About 2 1/2 years ago, that family sold the house. Rumors were that the family was in financial trouble.  A family with 6 kids moved into the 4 bedroom, 3 bath house.  At the time, we didn’t realize that they were renters.  As they were moving in, workers were cleaning up the landscaping and pressure cleaning (but not painting) the house.  Things were looking up.  But I got concerned when the grass wouldn’t get cut on a regular basis (you can’t go longer than 10 days in Florida in the summer or it will look like a jungle).  That’s when I checked the public records and found that a vulture fund owned the house (having bought from the prior owners at well below market) and my new neighbors were tenants.

        These neighbors moved out after one year and the house was only empty for one month. The landscapers showed up again.  Then a moving truck arrived.  I introduced myself to the neighbor and was delighted to learn that he was a transplant cardiologist at the nearby hospital.  He told me that he had already complained to the landlord about the condition of the house and wanted to improve it because he did not want to hurt property values.

        The grass stopped being cut about 8 weeks ago and the doc moved out about 6 weeks ago. I say the grass, but I mean weeds as there is no grass left.  So, I decided to look into whether the market trends would reverse and whether investors might start to sell.  The answer is not likely.  That is a mixed answer for me.  The homeowner side of me is disappointed and the lawyer side of me says good for business.  More closings, more legal work for banks and investor groups.  Morningstar reports in its December 2015 Single Family Research: Performance Covering All Morningstar Rated Securitization, that retention rates in 22 single family residential securitizations are at 70% and turnover rates are stabilized or declining.  In addition, occupancy rates are at 95%, the highest since 2000.  It would take a significant reversal of these trends for investors to sell.  And, as long as housing prices are high and climbing, renters aren’t going to be able to afford to buy.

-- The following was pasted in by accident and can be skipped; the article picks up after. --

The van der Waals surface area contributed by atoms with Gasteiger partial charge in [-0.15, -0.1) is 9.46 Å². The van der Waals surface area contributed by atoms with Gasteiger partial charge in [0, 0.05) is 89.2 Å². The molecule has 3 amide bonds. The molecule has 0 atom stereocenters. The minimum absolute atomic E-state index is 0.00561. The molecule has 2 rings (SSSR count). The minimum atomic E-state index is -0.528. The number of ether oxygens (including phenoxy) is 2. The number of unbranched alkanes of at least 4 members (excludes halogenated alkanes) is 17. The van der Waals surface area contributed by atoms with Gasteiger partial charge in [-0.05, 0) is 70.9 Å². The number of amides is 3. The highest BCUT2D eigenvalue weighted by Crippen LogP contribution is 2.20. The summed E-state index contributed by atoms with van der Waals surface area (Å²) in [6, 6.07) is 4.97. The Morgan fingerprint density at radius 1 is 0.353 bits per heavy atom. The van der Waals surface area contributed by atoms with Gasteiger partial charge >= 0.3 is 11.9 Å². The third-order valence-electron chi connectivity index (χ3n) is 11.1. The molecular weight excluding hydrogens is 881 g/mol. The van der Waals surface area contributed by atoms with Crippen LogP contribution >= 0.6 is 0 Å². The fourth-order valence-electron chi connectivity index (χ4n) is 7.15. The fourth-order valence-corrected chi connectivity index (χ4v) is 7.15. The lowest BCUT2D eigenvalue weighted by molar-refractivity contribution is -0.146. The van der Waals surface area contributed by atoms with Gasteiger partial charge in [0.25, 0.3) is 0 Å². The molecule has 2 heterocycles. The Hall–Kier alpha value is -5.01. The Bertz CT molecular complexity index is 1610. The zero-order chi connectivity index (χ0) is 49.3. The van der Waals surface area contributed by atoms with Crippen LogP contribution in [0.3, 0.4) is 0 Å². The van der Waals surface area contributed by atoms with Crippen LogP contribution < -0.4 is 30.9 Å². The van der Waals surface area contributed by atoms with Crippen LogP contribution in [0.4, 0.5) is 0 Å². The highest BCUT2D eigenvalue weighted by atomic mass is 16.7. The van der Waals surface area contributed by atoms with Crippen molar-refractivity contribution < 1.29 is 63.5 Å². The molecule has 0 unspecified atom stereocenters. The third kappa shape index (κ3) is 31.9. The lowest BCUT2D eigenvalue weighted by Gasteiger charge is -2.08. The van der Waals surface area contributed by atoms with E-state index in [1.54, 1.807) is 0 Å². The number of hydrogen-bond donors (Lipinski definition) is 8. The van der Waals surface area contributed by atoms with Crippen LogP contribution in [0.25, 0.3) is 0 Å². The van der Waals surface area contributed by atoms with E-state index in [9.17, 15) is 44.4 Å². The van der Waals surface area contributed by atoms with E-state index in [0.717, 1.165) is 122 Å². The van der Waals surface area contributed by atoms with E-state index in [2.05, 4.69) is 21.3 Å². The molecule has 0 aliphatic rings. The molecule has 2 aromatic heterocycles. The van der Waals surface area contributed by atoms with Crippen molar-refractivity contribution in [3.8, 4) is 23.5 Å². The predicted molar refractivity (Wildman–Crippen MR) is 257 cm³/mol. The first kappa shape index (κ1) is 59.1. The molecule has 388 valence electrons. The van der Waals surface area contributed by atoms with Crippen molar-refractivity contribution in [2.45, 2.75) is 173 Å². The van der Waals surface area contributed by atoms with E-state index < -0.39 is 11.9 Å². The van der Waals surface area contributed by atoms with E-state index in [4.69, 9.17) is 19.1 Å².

So, for the foreseeable future, I am going to have tenants as neighbors. And, I am going to be a busy attorney!  PS – just the other day, a for sale sign went up next door.  Maybe….


        Those of us who have represented clients in default of their residential mortgages have often heard stories of how a bank representative told the client to “stop making payments” because they would have a better chance of getting a loan modification if the loan were actually in default. It wasn’t until the client followed that “advice” that the loan went into default, the foreclosure was filed and the outstanding debt became so high that not only was it impossible for the client to pay the debt, but it had become so high that the bank’s modification proposal, if one ever came, resulted in a payment plan higher then what the client started with.

         Often in these stories, at some point a bank representative (loss mitigation “specialist”) might suggest that the borrower make some modified payment while the modification request is being approved. These suggested payment plans aren’t offered in writing and no one from the bank ever signs anything.  The client might make these payments thinking that the loan has been modified and even with the thought that the foreclosure has stopped.

         This is exactly what happened in a recent Florida foreclosure, Ocwen Loan Servicing v. Delva, 2015 WL8347360 (Fla. 4th DCA) 2015.  The facts in this case are very familiar.  The loss mitigation representative told the borrower not to make payments while they worked on the modification.  After the foreclosure was filed, the bank told the borrower that the foreclosure would stop if he paid $6,200 and $2,000 per month thereafter.  These payments were made even though no documents were signed nor even presented to borrower.